Crossings aren’t all Sudoku and Modern Family DVDs. There is work to be
done. Of course, catch up on sleep, but do yourself, and your crewmates, a favor and use the time
without guests to prepare for the season ahead. Everyone from captain to chef
to third deckhand can get a head start on the work that’s waiting when they hit
Captains, sharpen your pencils and get your work lists ready. Every crewmember
has something that needs attention. This is your chance to look at schedules
and juggle the work, workers and finally get a realistic idea of who does what. Crossings are an excellent chance to catch up on correspondence that keeps
slipping through your inbox. Don’t forget to make sure you have a copy of all
inventories; your crew is going to be very busy with their own list making.
For engineers, it’s all about inventory, inventory, inventory. Followed
by purchase order, purchase order, purchase order. With a small amount of
foresight, you can be sure you’ll have everything you need waiting at the dock
when you arrive. With the rest of the crossing time, you can begin
ticking off the lists your fellow crewmembers have been busy preparing for you.
And crossings are a great time to update manuals and tidy up that mess of
binders lurking on your bench in the engine room.
Mate, bosuns and deckhands, it’s inventory time! Provided conditions are
calm, this is your chance to open every hatch, locker and bilge space. Do you
even remember what you have on board anymore? Get a jump-start on the season by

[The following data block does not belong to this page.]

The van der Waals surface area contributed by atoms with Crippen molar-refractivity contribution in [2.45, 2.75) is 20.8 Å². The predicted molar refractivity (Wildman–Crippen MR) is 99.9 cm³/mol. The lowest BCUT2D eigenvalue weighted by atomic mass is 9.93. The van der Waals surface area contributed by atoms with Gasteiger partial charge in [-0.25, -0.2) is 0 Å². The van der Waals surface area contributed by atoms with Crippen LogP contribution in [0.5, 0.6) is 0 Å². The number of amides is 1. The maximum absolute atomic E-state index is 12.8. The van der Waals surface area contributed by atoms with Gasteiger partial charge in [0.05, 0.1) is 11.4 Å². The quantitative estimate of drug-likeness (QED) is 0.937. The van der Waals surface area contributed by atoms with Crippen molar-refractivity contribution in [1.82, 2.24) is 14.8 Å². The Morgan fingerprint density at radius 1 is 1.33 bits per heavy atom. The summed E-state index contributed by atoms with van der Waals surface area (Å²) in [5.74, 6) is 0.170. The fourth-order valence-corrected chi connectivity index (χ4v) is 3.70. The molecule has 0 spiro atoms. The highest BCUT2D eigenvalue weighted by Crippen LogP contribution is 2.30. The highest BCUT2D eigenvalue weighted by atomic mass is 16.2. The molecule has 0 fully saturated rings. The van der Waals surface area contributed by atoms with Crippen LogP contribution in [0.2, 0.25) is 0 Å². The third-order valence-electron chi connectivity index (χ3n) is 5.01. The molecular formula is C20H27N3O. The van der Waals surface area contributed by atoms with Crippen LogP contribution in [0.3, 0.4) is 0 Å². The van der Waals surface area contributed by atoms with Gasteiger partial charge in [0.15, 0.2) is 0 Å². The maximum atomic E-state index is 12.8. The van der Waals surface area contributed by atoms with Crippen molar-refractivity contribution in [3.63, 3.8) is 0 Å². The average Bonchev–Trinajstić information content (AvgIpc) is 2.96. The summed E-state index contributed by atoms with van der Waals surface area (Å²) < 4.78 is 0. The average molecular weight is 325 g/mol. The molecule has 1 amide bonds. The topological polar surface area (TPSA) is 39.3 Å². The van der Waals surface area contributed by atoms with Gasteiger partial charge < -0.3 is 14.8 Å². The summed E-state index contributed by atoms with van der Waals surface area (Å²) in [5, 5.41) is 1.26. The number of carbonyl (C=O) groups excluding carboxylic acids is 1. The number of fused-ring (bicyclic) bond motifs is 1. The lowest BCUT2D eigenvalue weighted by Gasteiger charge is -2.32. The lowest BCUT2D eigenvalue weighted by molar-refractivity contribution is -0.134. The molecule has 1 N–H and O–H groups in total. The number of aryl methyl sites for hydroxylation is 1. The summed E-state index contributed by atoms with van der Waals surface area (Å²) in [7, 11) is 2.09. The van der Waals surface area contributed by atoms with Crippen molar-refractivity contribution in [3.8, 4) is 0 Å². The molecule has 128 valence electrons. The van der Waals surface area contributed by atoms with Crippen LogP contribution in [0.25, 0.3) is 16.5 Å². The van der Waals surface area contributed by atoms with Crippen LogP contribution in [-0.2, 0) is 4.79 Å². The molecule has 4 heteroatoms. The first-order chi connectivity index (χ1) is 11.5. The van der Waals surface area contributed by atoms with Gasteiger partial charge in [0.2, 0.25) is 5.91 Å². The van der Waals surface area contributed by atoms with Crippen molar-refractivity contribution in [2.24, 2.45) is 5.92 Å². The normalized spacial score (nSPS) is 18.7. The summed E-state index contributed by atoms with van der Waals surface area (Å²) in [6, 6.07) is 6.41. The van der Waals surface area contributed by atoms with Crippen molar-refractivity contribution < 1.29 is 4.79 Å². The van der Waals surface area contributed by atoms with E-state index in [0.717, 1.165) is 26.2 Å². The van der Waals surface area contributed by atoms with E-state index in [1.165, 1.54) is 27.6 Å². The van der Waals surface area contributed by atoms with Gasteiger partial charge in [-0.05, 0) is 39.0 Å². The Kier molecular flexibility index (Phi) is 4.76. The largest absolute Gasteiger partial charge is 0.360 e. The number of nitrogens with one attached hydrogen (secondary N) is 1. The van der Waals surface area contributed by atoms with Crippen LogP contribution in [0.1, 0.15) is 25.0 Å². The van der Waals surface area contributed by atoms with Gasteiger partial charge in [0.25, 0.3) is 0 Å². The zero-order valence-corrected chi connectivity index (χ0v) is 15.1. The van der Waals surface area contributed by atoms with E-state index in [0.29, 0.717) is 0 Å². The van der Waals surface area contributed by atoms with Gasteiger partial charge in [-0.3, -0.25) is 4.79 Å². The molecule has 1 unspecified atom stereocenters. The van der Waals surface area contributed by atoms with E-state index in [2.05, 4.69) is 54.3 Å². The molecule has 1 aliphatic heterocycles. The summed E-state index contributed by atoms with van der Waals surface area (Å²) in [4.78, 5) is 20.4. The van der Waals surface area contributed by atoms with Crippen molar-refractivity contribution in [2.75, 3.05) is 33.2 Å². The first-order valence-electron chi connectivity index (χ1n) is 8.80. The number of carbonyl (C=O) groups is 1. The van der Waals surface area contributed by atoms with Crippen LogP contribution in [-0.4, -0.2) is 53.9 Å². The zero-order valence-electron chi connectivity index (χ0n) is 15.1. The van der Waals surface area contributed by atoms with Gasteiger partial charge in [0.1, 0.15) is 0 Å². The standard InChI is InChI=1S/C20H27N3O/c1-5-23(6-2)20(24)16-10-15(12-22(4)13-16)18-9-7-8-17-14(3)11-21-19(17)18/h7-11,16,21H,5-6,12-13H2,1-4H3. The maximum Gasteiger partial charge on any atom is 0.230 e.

putting in orders for cleaning supplies and deck gear. Hold safety drills. Read
manuals. No, they aren’t as interesting as Patrick O’Brian novels, but you’ll
learn something and, as a result, be better at your job.
Stewardesses, you’re not ducking out of the inventory game. Chances are
you’ve had to throw out some soiled napkins, new vases have come onboard, and
the Missus has ordered a complete change of toiletries. On calm days, pull out
every face cloth or duster refill and start counting. Purge cleaning supplies that haven’t been
used in a year. Once you know what you have, start making shopping lists, which
will save you precious time when you arrive in port and need to be ready for
charter ASAP. If you have Internet, use this opportunity to place orders with
your suppliers. You can call first dibs on what you need, while the stews who
didn’t read this will be stuck with whatever is left. Once your typing fingers get warmed up, you’ll want to take a look at
your interior manuals. All of those notes you so hastily scrawled in as new
guests came on board or the boss changed his diet will make more sense when
transcribed. Don’t forget your work list; the captain will be expecting one.
As for Chefs, get your own inventories sorted out. This is a great
opportunity to sit down and go through the cookbooks and magazines that have
been piling up. Take notes, tear pages out of magazines and start working on
menus and new dishes you want to play with. Look over your old menus and
scribbles about what worked and what didn’t. Do you have legible notes about
successful meals and dishes? What about guests who have come aboard? If you have reliable Internet, check out the
myriad of cooking blogs and websites, you can learn about everything from
molecular gastronomy to fancy Jello shots to bread making. Remember, your crew will be eager judges in your quest
for the best chocolate chip cookie recipe. They’ll be working hard on their own
inventories and will welcome the snacks.